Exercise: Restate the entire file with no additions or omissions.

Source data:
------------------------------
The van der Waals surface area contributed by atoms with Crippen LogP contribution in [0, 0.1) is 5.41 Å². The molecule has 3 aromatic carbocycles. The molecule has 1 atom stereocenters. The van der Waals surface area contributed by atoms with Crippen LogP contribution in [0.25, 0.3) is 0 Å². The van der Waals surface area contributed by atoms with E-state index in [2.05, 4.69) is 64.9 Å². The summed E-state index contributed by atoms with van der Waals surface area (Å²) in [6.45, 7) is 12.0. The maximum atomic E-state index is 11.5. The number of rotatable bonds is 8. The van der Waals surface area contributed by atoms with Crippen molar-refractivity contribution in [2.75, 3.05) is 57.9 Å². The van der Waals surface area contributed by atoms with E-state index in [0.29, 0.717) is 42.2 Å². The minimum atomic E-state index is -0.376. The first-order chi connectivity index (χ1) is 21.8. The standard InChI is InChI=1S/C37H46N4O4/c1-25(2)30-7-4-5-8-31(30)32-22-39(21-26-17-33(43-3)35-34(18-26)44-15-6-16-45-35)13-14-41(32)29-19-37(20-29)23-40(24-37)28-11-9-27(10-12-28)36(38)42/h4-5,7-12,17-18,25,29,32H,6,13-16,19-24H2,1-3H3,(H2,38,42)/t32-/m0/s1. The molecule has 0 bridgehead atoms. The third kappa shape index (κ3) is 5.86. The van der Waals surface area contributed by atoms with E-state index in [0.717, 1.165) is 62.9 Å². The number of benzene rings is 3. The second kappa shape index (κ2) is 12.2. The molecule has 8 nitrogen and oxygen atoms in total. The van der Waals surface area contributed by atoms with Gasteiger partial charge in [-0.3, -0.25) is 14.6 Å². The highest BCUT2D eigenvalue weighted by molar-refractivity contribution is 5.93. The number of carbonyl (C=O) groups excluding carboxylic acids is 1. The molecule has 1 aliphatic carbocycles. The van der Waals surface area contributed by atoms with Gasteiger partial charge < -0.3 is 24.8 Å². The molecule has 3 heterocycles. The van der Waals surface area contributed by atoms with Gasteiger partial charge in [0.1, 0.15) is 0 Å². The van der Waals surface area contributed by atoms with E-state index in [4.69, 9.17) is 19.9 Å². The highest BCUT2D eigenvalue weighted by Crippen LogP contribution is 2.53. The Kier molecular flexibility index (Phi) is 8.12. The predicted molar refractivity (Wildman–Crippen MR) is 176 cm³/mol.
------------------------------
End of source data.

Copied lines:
The van der Waals surface area contributed by atoms with Crippen LogP contribution in [0, 0.1) is 5.41 Å². The molecule has 3 aromatic carbocycles. The molecule has 1 atom stereocenters. The van der Waals surface area contributed by atoms with Crippen LogP contribution in [0.25, 0.3) is 0 Å². The van der Waals surface area contributed by atoms with E-state index in [2.05, 4.69) is 64.9 Å². The summed E-state index contributed by atoms with van der Waals surface area (Å²) in [6.45, 7) is 12.0. The maximum atomic E-state index is 11.5. The number of rotatable bonds is 8. The van der Waals surface area contributed by atoms with Crippen molar-refractivity contribution in [2.75, 3.05) is 57.9 Å². The van der Waals surface area contributed by atoms with E-state index in [0.29, 0.717) is 42.2 Å². The minimum atomic E-state index is -0.376. The first-order chi connectivity index (χ1) is 21.8. The standard InChI is InChI=1S/C37H46N4O4/c1-25(2)30-7-4-5-8-31(30)32-22-39(21-26-17-33(43-3)35-34(18-26)44-15-6-16-45-35)13-14-41(32)29-19-37(20-29)23-40(24-37)28-11-9-27(10-12-28)36(38)42/h4-5,7-12,17-18,25,29,32H,6,13-16,19-24H2,1-3H3,(H2,38,42)/t32-/m0/s1. The molecule has 0 bridgehead atoms. The third kappa shape index (κ3) is 5.86. The van der Waals surface area contributed by atoms with E-state index in [0.717, 1.165) is 62.9 Å². The number of benzene rings is 3. The second kappa shape index (κ2) is 12.2. The molecule has 8 nitrogen and oxygen atoms in total. The van der Waals surface area contributed by atoms with Gasteiger partial charge in [-0.3, -0.25) is 14.6 Å². The highest BCUT2D eigenvalue weighted by molar-refractivity contribution is 5.93. The number of carbonyl (C=O) groups excluding carboxylic acids is 1. The molecule has 1 aliphatic carbocycles. The van der Waals surface area contributed by atoms with Gasteiger partial charge < -0.3 is 24.8 Å². The molecule has 3 heterocycles. The van der Waals surface area contributed by atoms with Gasteiger partial charge in [0.1, 0.15) is 0 Å². The van der Waals surface area contributed by atoms with E-state index in [4.69, 9.17) is 19.9 Å². The highest BCUT2D eigenvalue weighted by Crippen LogP contribution is 2.53. The Kier molecular flexibility index (Phi) is 8.12. The predicted molar refractivity (Wildman–Crippen MR) is 176 cm³/mol.